I always say a film must be doing something right if you have a reaction to it, rather than it blandly flitting across your retina. However it’s preferable if that reaction is joy or admiration, rather than a sense of irritation and a feeling that the whole thing is closer to being pretentious toss than a successful trip into the minds of a group of people in their mid-20s.
The film follows several friends who are relatively newly out of university, living in London and starting their ‘real lives’. Pete (Jack Gordon) is yet to begin a job, and so spends his time at home, reading books and wondering about the meaning of the world. This stretches into a crisis of agnostic faith as he tries to work out whether he could ever believe in God and what that might mean. Meanwhile Tom (Nathaniel Martello-White) has feeling for one of his friends, but isn’t sure whether to do anything about it. There’s also Jay (Jayne Wisener), who’s recently started a relationship with the significantly older Bobby (Paul Nicholls), but can’t fully give herself to the relationship.
There’s probably a narrow band of people who will love this movie, which is those who are a year or two out of university, who haven’t yet grounded the airy introspection and solipsism that the freedom and intellectual aspirations of uni often engender. Those who don’t have a degree or are a few years older may end up rolling their eyes at the rather pretentious meanderings of these slightly annoying young people.
At one point the character of Bobby says he can’t fully relate to his girlfriend’s mates because they’re just ‘at that stage of their lives’, and it’s very true. However the movie never questions these young adult’s ideas further than that, and on their own they can seem rather juvenile and melodramatic. I’m not saying people in their mid-20s can’t be like they are in the movie, but to a certain extent, so what? The director has stated that he wanted to explore the interior lives of his characters, but by never really questioning those characters, it rarely gets that far under the surface. Indeed, for a film that starts out with a meta-scene talking about the fakeness and possibly psychologically damaging effects of rom-com happy endings, it rarely gets any further into the truth of human nature than those films.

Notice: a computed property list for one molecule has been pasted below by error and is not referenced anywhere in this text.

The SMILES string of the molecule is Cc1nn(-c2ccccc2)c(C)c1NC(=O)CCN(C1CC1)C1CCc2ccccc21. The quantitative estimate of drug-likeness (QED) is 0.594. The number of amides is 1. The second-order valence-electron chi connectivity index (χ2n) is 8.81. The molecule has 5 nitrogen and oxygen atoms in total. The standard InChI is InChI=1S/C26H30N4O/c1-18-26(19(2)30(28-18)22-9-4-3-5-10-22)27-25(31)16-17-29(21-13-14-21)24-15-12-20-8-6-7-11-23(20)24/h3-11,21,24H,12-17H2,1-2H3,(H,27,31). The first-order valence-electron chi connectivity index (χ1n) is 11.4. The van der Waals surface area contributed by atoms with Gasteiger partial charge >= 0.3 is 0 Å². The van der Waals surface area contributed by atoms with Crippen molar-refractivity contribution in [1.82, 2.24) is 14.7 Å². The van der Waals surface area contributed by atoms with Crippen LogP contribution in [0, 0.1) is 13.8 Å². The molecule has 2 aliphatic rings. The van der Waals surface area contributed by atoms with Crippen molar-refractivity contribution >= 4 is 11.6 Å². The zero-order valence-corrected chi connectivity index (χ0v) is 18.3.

Well, perhaps that’s a tiny bit unfair – but if a Hollywood rom-com always reaches for the easiest emotional answer, Life Just Is clutches the easiest intellectual answer. And indeed that’s probably the biggest problem I had with the entire film – that it feels too much like an intellectual exercise and not a movie about real people. In the commentary director Alex Barrett talks about how every choice had theory backing it up, but the issue is that it shows through glaringly in the final movie, so that it often feels like you’re watching something contrived to feel natural, rather than something that actually has a genuine sense of reality to it.
The style is equally likely to be enjoyed by some but found incredibly tedious by others, as much of the film is long shots of people sitting around talking. About half the time it works, pulling you into the characters and what they’re talking about, but the other half reminds you of the artifice of what you’re seeing. This isn’t helped by the fact the script too often simply has the characters baldly state exactly what they’re thinking and feeling (and their assertions are rarely questioned).
The film does include a gay character, but the movie doesn’t quite know what to with him. He almost seems to be there as an acknowledgement that modern young people are likely to know gay people, especially if they’ve been through uni (and to fill out the film’s quota of black, white, male, female, gay and straight characters). Beyond that it has little clue what the character is there for, so that you could completely remove David (Will De Meo) from the movie and it wouldn’t change a single thing.
Writer/director Alex Barrett certainly has talent, but I think perhaps he needs a few more years away from the world of British universities before he really reaches his peak. I say that not because his film is set in the slightly self-important world of post-graduates starting out in the real world, but because it’s a movie that’s seems encased in the British uni attitude to film studies, where the theory and academic ideas often feel like they’re imposed upon films, rather than coming from it. There’s nothing wrong with having big ideas and wanting to explore them in a movie, but here they’re so in your face – from the camera moves to the dialogue – that they become distracting and rather irritating.
But like I said, it certainly provoked a strong reaction in me, and like many movies that I almost feel infuriated by, it’s because it’s so close to being really good. There are a lot of good ideas, subjects and an interesting style trying to get out here, but rather than being allowed out to thrive, they’re enclosed in a restrictive straitjacket of things that may sound great in the aspic of theory, but pull the movie from seeming like it’s talking about anything real in practice. Just a little more self-awareness could have helped tremendously, but both the film and the characters in it are trapped by thoughts and ideas that may or may not have any basis in reality.
Overall Verdict: If you’ve just left uni, you may enjoy look at the pains and difficulties of post-university life. Everyone else will roll their eyes at both the pretentiousness of the characters and the movie itself.
Reviewer: Tim Isaac